When blood sugar is stable, carb cravings are diminished – which is ideal when you want to cut back on sugar.
Some simple switches you can try to add more protein to your diet are swapping out oatmeal for eggs in the morning or try incorporating protein and fat-rich snacks instead of carb-heavy ones like nuts, high-quality jerky, or Greek yogurt.
#3 Support Your Liver
Once your blood sugar is stable, and sugar cravings are at bay, your next step is to release any toxic buildup that’s resulted from your sugar overload. Sugar itself can impact every cell and tissue in your body, resulting in inflammation and, in some cases, oxidative damage.
Your liver is particularly vulnerable to the effects of sugar since this organ is responsible for the metabolism of carbohydrates and helps to regulate your blood sugar levels. It’s also the primary organ of detoxification in your body, which means that sugar can be a double whammy for the liver. When your liver is overloaded, you feel sluggish and sleepy and often crave sweets to give you a quick boost in energy.
Liver support comes in all shapes and sizes, but some of the most potent liver-supportive herbs and foods include:
- Broccoli sprouts
- Milk thistle
Not coincidentally, I have included all of these research-backed nutrients and more in my Daily Detox formulation.
#4 Stay Hydrated
Hydration is not only key to allowing your body to detoxify and remove unwanted compounds, but studies show that when your body is dehydrated, it can lead to sugar cravings.
Why dehydration makes us crave sweets is still uncertain, but it may be due to the powerful effect water has on our energy levels. You may or may not be aware, but in creating energy, your mitochondria require oxygen as a final step in processing carbohydrates and fat.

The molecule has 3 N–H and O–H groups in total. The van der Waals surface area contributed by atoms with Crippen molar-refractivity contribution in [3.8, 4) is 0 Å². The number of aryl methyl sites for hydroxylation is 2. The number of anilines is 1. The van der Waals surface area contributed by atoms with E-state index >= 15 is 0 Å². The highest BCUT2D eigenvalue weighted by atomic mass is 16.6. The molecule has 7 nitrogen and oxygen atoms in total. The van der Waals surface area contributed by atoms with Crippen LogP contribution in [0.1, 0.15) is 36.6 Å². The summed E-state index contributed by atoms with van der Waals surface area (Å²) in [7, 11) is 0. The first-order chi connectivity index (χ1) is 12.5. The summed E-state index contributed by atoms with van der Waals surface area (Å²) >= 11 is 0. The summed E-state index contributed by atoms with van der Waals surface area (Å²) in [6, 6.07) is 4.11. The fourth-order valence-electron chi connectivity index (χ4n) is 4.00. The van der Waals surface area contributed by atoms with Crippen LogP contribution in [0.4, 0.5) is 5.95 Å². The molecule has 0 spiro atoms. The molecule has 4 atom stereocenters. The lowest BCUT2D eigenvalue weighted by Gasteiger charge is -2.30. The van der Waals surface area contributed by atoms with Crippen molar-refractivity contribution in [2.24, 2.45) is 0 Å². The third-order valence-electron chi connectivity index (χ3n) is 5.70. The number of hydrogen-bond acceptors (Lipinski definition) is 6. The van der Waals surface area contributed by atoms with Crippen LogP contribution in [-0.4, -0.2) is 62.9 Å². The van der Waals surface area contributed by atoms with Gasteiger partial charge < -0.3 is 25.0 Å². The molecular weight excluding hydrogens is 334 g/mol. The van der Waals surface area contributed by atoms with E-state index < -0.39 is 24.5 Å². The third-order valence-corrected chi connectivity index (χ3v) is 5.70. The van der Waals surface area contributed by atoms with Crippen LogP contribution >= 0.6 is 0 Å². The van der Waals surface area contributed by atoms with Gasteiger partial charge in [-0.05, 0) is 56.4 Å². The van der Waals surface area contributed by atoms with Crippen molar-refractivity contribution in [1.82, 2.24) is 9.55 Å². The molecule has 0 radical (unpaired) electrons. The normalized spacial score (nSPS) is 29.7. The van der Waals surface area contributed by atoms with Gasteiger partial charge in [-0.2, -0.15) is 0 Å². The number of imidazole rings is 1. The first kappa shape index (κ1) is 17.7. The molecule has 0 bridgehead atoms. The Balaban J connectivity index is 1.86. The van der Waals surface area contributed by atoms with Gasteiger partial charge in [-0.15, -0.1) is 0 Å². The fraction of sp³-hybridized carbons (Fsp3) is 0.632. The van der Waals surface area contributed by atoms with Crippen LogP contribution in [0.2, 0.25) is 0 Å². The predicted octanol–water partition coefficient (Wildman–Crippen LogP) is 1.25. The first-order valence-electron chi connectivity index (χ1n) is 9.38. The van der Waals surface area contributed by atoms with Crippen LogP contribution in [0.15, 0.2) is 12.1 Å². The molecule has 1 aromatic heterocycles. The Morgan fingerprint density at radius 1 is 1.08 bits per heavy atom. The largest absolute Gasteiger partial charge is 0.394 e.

Therefore, getting enough H2O is essential for energy production in your body. And when energy is low, what happens? You crave carbs.
During a sugar detox, you may need even more water than normal, but try to get eight glasses of water a day at the very least.
We would be remiss if we didn’t discuss the power of exercise in a sugar detox program. When you exercise, it helps to enhance feelings of well-being that can become diminished when you remove sugar from your diet. It also helps you to burn sugar in your bloodstream.
Much like a drug, sugar can increase feel-good hormone levels like dopamine in your brain. Dopamine not only makes you feel pleasure and motivation, but it also can drive addiction (which is one of the reasons that it can be hard to have just one piece of candy).
Having healthy levels of dopamine circulating around is vital for mental health and well-being, but when your body relies on sugar to get your dopamine engines running, you’re in trouble. Luckily, food is not the only way to stimulate dopamine release; exercise can increase dopamine and serotonin levels, providing a well-rounded feel-good boost.
Exercise is also useful in getting your lymphatic and circulatory systems moving, which is vital if you want to move toxins out of your body. As your body flushes itself by moving your fluids around, unwanted compounds can be removed in sweat, which further removes the burden from your liver.